“Start your engines…”
Let me tell you a story. I was born and raised in Australia where sheer distance from A to B means that from the age of 16 you are near obsessed with getting your driver’s licence. My sister, Leah, was no less determined than I and, although we are both occasionally flummoxed by reverse parallel parking, we are most successful and law-abiding road users. When a car joins our family it gets a name and, inevitably, takes on a life of its own. The following is reproduced with the permission of my sister, although she might tell it a bit differently.
Leah’s car, Sebastién, was a lion amongst Saabs. Breaking down a mere handful of times and guzzling only slightly more petrol than his German and Japanese counterparts, Sebastién was regarded very fondly and even occasionally washed. Whilst living with my sister in Canberra (Australia’s capital city and, I’d thought, a pretty peaceable place where nothing much ever happened), Sebastian passed his time in the car park of Leah’s college until one day, when the worst occurred. Sebastian was no less than assaulted, such that his glistening windows were smashed and his driver-side door forcibly unlocked. His assailants proceeded to start him (note that there is division amongst my family as to whether his keys had been left in the glove box, as my father’s version insists, or they somehow managed to spark his ignition much in the vein of 007, as my sister maintains). The thieves had stolen no ordinary car, however. They had not gone more than 100 metres in the direction of the exit before Sebastién shuddered to a stop. He had run out of petrol.
I had been reminded of this episode as I considered how reliant I used be on private transport, in preparation for this piece. I mentioned in Monday’s blog that I am new to Revive and I do not have MS, so I am learning more and more about both the organisation and its clients. It struck me that in this new age of innovation there is still so little support for those with additional travel requirements to get about, save for within some of the bigger cities where there has been a push towards achieving the golden goose – “accessibility”. My family has always viewed private transport as crucial – an ally in the constant struggle against where you are and where you want or need to be, especially given that public transport is so often unreliable. Perhaps naming a car and thus becoming so attached to it that you’re convinced it subverted its own theft out of loyalty and affection goes (wayyyy) beyond whacky, but I maintain the principle translates. Transport today is difficult enough without feeling uncomfortable and unable to use services by virtue of reduced mobility. Transport shouldn’t be a barrier, it should be a friend.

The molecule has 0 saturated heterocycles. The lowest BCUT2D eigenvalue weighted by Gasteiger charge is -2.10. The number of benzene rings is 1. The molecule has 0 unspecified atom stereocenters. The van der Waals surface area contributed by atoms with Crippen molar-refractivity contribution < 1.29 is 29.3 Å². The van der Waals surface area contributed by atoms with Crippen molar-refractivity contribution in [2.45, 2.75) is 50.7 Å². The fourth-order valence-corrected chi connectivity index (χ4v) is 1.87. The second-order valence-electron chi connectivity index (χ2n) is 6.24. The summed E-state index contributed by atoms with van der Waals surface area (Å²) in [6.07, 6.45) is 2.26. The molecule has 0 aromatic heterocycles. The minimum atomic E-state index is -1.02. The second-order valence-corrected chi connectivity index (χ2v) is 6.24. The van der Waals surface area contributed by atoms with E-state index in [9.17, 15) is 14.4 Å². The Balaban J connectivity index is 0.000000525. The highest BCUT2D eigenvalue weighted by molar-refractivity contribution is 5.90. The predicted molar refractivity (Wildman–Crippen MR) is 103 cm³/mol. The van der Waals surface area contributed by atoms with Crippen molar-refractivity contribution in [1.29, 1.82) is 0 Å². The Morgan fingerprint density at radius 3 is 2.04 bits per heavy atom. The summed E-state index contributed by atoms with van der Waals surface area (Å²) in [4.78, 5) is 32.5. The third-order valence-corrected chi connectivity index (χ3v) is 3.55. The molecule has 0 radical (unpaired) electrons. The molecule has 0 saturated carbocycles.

There are some key services in place to help people with reduced mobility get about. One such is the Blue Badge Scheme, which helps to facilitate parking closer to your destination, if you meet the criteria and are registered. Additionally, there is the Motability Scheme, another national initiative that gives clients the opportunity to lease a car, Wheelchair Accessible Vehicle (WAV), scooter or powered wheelchair in exchange for their mobility allowance. Black cabs are another, excellent way to get around, as they are wheelchair accessible.
Other ways in which the lot of those with reduced mobility is being made slightly easier include vehicle tax exemptions, concessions for certain tolls (if you apply in advance of your journey) and having your kerb lowered to facilitate easier access to the road from your driveway. Unfortunately, the latter of these three examples is only available in England and this discrepancy in mobility services available to people north and south of the border is a serious issue. The system is far from perfect and the simple truth is that outside of the larger cities it is even harder to get from A to B. The luxury of your own private, adapted transport and someone to help you each step of the way – a Sebastién, if you will – just isn’t the reality for most people. Light needs to be shed on the fact that individuals with MS, and indeed everyone with conditions that affect their mobility, have a tough time with transport.
Revive has been able to address this in at their outreach clinics, with the help of their van and very friendly drivers. The free transport from home to the outreach clinic and back after a therapy has been a godsend for many clients of Revive and is the sort of assistance that would be readily available to everyone, everywhere, in a perfect world. Many of you will be aware that Revive was able to purchase a new van in 2015 through the kindness of our amazing supporters. Perhaps there should be a competition to give it a name…
Government website on medical conditions, disability and driving - https://www.gov.uk/driving-medical-conditions
Blue Badge Scheme – https://www.gov.uk/apply-blue-badge
Motability - http://www.motability.co.uk/
Hello and welcome to a very special MS Awareness Week! This is the second in a series of guest blogs, with which the author hopes to entertain or, at the very least, spark such lively debate that it breaks the Internet.
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